The state trajectories of the encrypted signal and the decrypted signal are shown in Figure 11, from which one can see that the decrypted signal can track the original signal quickly in the desired time and keep consistent with it, which shows the effectiveness of the proposed secure communication scheme.

To further verify the advancement of the synchronization scheme designed in this work, we shorten the predefined synchronization time to . From the simulation results shown in Figures 12–14, one can see that the synchronization control scheme proposed in this work can still ensure that the encoded message can be recovered within the predefined time , which indicates the high efficiency of the proposed predefined-time control scheme.

#### 5. Conclusion

In this article, we dealt with the problem of the predefined-time modified function projective synchronization (MFPS) for a class of multiscroll chaotic systems. Based on Lyapunov stability theory, a novel predefined-time stability criterion was proposed, applying which a terminal sliding mode control scheme was designed to realize the modified function projective synchronization within a predefined time. Finally, the simulation of secure communication showed that the proposed synchronization control scheme can ensure that the encoded message can be recovered within arbitrarily short time given in advance. The sliding mode control used in this work is well known for its robustness to system parameter variations and external disturbances. Moreover, applying the proposed synchronization control scheme, the designer can determine the time length of the sliding mode reaching phase and the stable settling-time length during the sliding mode phase by adjusting the time distribution weight and according to the task requirement. The smaller the parameter , the shorter the sliding mode approaching time and the better the system robustness. This means that the control scheme designed in this work can effectively deal with the relatively weak noise to ensure the good communication quality. It is worth emphasizing that, when the noise is strong, if the noise is strong, it is necessary to design a filter, noise observer, or an adaptive controller for the proposed synchronous control scheme. This topic is valuable and challenging, and we will study it in detail in the follow-up work. In addition, the consensus of multiagent systems can be regarded as the generalization of synchronization problem and our further work is to deal with the predefined-time consensus of multiagent systems applying the terminal sliding mode control scheme designed in this work, which is also a meaningful and challenging subject.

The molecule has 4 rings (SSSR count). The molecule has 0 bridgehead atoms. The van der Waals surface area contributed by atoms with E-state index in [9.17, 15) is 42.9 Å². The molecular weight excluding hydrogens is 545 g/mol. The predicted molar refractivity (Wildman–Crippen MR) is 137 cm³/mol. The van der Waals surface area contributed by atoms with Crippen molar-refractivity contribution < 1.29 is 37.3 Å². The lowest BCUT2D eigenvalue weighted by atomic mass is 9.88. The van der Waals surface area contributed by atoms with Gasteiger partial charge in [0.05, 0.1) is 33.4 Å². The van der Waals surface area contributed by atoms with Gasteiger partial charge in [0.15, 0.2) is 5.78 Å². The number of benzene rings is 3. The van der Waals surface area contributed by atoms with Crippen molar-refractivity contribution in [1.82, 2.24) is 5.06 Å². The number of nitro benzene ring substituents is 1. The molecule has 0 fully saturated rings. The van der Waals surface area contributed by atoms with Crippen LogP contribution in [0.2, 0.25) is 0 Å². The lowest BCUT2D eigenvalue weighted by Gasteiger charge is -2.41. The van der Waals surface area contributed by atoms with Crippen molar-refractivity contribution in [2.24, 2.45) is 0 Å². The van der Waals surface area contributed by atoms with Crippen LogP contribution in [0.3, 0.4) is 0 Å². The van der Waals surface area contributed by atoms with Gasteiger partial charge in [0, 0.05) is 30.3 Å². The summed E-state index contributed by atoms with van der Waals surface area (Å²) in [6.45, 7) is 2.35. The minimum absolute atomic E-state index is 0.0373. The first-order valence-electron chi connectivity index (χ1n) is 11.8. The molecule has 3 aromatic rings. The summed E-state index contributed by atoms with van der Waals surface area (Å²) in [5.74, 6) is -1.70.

#### Data Availability

The data used to support the findings of this study are included within the article.

#### Conflicts of Interest

The authors declare that there are no conflicts of interest regarding the publication of this article.

#### Acknowledgments

This work was supported by the National Natural Science Foundation of China (grant numbers: 11702201 and 61877046) and the Key Scientific Research Projects of Higher Education Institutions in Henan Province (grant numbers: 19B110006 and 20A110034).

#### References

- L. Ma, Z. Wang, and H.-K. Lam, “Event-triggered mean-square consensus control for time-varying stochastic multi-agent system with sensor saturations,”
*IEEE Transactions on Automatic Control*, vol. 62, no. 7, pp. 3524–3531, 2017. View at: Publisher Site | Google Scholar - X. Chai, J. Zhang, Z. Gan, and Z. Yushu, “Medical image encryption algorithm based on Latin square and memristive chaotic system,”
*Multimedia Tools and Applications*, vol. 78, pp. 35 419–435 453, 2019. View at: Publisher Site | Google Scholar - J.-J. He and B.-C. Lai, “A novel 4d chaotic system with multistability: dynamical analysis, circuit implementation, control design,”
*Modern Physics Letters B*, vol. 33, no. 21, Article ID 1950240, 2019. View at: Publisher Site | Google Scholar - S. Zhang, Y. Zeng, Z. Li, M. Wang, and L. Xiong, “Generating one to four-wing hidden attractors in a novel 4d no-equilibrium chaotic system with extreme multistability,”
*Chaos*, vol. 28, no. 1, Article ID 013113, 2018. View at: Publisher Site | Google Scholar - U. E. Kocamaz, S. Çiçek, and Y. Uyaroğlu, “Secure communication with chaos and electronic circuit design using passivity-based synchronization,”
*Journal of Circuits, Systems and Computers*, vol. 27, no. 4, Article ID 1850057, 2018. View at: Publisher Site | Google Scholar - C. Nwachioma, J. H. Perez-Cruz, A. Jimenez, M. Ezuma, and R. Rivera-Blas, “A new chaotic oscillator—properties, analog implementation, and secure communication application,”
*IEEE Access*, vol. 7, pp. 7510–7521, 2019. View at: Publisher Site | Google Scholar - J. M. Muñoz-Pacheco, E. Zambrano-Serrano, O. Félix-Beltrán, L. C. Gómez-Pavón, and A. Luis-Ramos, “Synchronization of pwl function-based 2d and 3d multi-scroll chaotic systems,”
*Nonlinear Dynamics*, vol. 70, no. 2, pp. 1633–1643, 2012. View at: Publisher Site | Google Scholar - M. A. Khelifa and A. Boukabou, “Design of an intelligent prediction-based neural network controller for multi-scroll chaotic systems,”